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The pickle Module in Python

We often come across a situation where we would need to store or transfer objects. The pickle module in Python is one such library that serves the purpose of storing Python objects as a serialized byte sequence into files for retrieval at a later time. Let us look into what it exactly does in this article.

1. Python Pickle Module Examples

Let’s look into some examples of using the pickle module in Python.

1.1) ‘pickling’ into a file

Since a file consists of bytes of information, we can transform a Python object into a file through the pickle module. This is called pickling. Let us look at how we could do this through an example.

To do this operation of serializing an object into a file, we use the pickle.dump() method.

Format: pickle.dump(data_to_store, filename, protocol_type)

  • data_to_store -> The object to be serialized (pickled)
  • filename -> The name of the file where the data is stored
  • protocol_type -> The type of the protocol used (is set to 4 by default in Python 3.8)

Here is an example to illustrate the same.

import pickle

data = ['one', 2, [3, 4, 5]]

with open('data.dat', 'wb') as f:
    pickle.dump(data, f)

1.2) ‘Unpickling’ from a file

This is just the opposite of pickling, wherein the object is retrieved from the file. The file, which contains the serialized information of the object as a byte sequence, is now deserialized into the Python object itself, and we can get the original information back.

To perform this operation, we use the pickle.load() library function.

Format: new_object = pickle.load(filename)

  • new_object -> The object into which the method stores the information into
  • filename -> The file containing the serialized information
import pickle

objdump = None

with open('data.dat', rb') as f:
    # Stores the now deserialized information into objdump
    objdump = pickle.load(f)

2. Exception Handling with pickle Module

The Pickle module defines some Exceptions, which are useful for programmers or developers to handle different scenarios and debug them appropriately.

The module mentions that the following can be pickled:

  • None, True, False
  • integers, floating points, complex numbers
  • strings, bytes, byte arrays
  • tuples, lists, sets, and dictionaries containing only picklable objects
  • Named functions defined at the top level of a module
  • Classes and built-in functions defined at the top level of a module

Any other object is not picklable, and is called unpicklable.

There are 3 primary exceptions that the module defines, namely:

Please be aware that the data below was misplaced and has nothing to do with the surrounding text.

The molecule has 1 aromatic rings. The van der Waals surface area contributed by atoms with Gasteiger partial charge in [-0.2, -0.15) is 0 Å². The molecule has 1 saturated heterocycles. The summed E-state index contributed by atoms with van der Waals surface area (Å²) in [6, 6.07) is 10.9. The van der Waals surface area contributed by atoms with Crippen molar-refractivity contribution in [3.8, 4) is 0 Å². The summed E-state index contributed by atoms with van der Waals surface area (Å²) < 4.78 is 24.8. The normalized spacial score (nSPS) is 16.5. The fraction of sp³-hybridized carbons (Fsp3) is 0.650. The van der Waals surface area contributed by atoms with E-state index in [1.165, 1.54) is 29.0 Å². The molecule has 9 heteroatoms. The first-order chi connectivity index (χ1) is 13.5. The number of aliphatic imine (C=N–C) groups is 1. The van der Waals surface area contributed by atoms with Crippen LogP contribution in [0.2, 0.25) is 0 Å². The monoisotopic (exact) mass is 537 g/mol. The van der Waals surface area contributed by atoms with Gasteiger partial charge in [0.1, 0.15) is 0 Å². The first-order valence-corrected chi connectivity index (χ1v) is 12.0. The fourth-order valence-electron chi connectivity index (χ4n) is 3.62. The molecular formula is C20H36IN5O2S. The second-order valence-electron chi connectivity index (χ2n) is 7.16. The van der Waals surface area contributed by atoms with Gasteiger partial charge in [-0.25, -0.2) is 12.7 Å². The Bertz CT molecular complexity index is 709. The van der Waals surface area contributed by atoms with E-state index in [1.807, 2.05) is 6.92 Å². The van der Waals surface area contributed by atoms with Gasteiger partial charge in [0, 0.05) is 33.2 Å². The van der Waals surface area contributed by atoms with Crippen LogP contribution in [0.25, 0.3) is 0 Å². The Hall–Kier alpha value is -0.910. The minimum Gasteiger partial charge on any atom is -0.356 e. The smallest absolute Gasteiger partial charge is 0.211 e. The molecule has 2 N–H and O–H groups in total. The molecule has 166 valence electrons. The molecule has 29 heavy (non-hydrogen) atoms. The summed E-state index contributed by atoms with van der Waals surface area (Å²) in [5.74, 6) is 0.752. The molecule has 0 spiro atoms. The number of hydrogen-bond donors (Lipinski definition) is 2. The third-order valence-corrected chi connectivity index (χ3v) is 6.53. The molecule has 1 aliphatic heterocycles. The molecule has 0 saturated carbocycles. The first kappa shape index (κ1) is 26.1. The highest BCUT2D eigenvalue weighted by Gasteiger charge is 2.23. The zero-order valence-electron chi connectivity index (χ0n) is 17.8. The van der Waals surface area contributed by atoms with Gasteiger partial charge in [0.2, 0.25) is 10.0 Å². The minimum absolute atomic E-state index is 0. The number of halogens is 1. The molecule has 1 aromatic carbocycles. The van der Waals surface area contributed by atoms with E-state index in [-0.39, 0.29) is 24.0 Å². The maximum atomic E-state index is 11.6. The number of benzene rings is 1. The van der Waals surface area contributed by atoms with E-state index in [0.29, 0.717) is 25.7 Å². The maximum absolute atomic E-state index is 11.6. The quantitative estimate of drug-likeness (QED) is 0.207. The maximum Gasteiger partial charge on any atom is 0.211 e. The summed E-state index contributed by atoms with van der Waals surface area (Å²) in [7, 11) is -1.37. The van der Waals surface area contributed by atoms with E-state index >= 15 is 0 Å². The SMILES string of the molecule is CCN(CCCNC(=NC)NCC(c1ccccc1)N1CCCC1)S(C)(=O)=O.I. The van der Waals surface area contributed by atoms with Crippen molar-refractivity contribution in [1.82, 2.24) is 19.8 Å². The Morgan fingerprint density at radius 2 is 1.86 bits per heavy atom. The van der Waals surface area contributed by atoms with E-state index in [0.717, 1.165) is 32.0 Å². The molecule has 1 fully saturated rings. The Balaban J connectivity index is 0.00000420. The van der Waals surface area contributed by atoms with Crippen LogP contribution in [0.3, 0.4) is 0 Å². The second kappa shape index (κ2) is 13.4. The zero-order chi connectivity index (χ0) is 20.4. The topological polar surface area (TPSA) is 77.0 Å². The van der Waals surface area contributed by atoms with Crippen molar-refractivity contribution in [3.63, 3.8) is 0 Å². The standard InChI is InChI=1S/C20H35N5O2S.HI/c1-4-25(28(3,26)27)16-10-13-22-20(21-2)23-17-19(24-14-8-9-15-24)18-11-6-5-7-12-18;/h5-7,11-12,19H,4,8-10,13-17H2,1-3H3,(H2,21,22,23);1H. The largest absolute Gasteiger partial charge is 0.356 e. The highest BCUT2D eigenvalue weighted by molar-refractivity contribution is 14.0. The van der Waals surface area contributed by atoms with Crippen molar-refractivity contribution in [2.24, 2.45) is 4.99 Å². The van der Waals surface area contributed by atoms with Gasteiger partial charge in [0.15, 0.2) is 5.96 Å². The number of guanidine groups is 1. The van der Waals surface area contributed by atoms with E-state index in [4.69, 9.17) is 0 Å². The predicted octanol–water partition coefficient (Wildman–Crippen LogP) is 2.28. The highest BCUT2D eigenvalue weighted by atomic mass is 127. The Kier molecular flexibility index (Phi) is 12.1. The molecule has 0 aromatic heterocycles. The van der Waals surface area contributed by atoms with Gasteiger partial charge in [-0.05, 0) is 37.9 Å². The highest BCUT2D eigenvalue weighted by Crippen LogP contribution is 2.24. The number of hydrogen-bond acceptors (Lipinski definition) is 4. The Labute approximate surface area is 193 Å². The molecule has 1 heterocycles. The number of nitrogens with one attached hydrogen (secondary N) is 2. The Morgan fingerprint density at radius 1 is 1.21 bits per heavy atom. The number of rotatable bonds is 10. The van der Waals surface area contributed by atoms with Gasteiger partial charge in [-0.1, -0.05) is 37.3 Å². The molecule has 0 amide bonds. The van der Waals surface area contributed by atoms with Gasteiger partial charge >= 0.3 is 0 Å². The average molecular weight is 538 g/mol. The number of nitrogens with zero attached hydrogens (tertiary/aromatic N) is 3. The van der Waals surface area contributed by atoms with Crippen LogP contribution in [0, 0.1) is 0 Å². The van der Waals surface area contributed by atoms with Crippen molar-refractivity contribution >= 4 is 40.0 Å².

Exception NameWhen is this exception raised?
pickle.PickleErrorThis is just the base class for the other exceptions. This inherits Exception
pickle.PicklingErrorRaised when an unpicklable object is encountered.
pickle.UnpicklingErrorRaised during unpickling of an object, if there is any problem (such as data corruption, access violation, etc)

Here is an example of using exception handling to handle pickle.PicklingError, when trying to pickle an unpicklable object.

import pickle

# A lambda is unpicklable
data = ['one', 2, [3, 4, 5], lambda l: 1]

with open('data2.dat', 'wb') as f:
    try:
        pickle.dump(data, f)
    except pickle.PicklingError:
        print('Error while reading from object. Object is not picklable')

Output

Error while reading from object. Object is not picklable

Here is an example of using exception handling to handle pickle.UnpicklingError, when trying to unpickle a non serialized file.

import pickle

with open('data1.dat', 'wb') as f:
    f.write('This is NOT a pickled file. Trying to unpickle this will cause an exception')

objdump = None
with open('data1.dat', 'rb') as f:
    try:
        objdump = pickle.load(f)
    except pickle.UnpicklingError:
        print('Cannot write into object')

Output

Cannot write into object

3. Problems faced in pickling and unpickling

  • As the module states in the documentation, it provides us a stern warning regarding pickling and unpickling of objects files. Do not use this module for unpickling unless you absolutely trust the source, since any kind of malicious code can be injected into an object file.
  • Also, there may be problems faced due to lack of compatibility between Python language versions, since the data structures may differ from version to version, and hence Python 3.0 may not be able to unpickle a pickled file from Python 3.8.
  • There is also no cross-language compatibility, which may serve to be an annoyance for non-Python data transfers. The information is only Python-specific.

4. Conclusion

Here, we learned more about the pickle module, which can be used to serialize/deserialize Python objects to/from files. It is a quick and easy way to transfer and store Python objects, which helps programmers to store data easily and quickly for data transfer.


5. References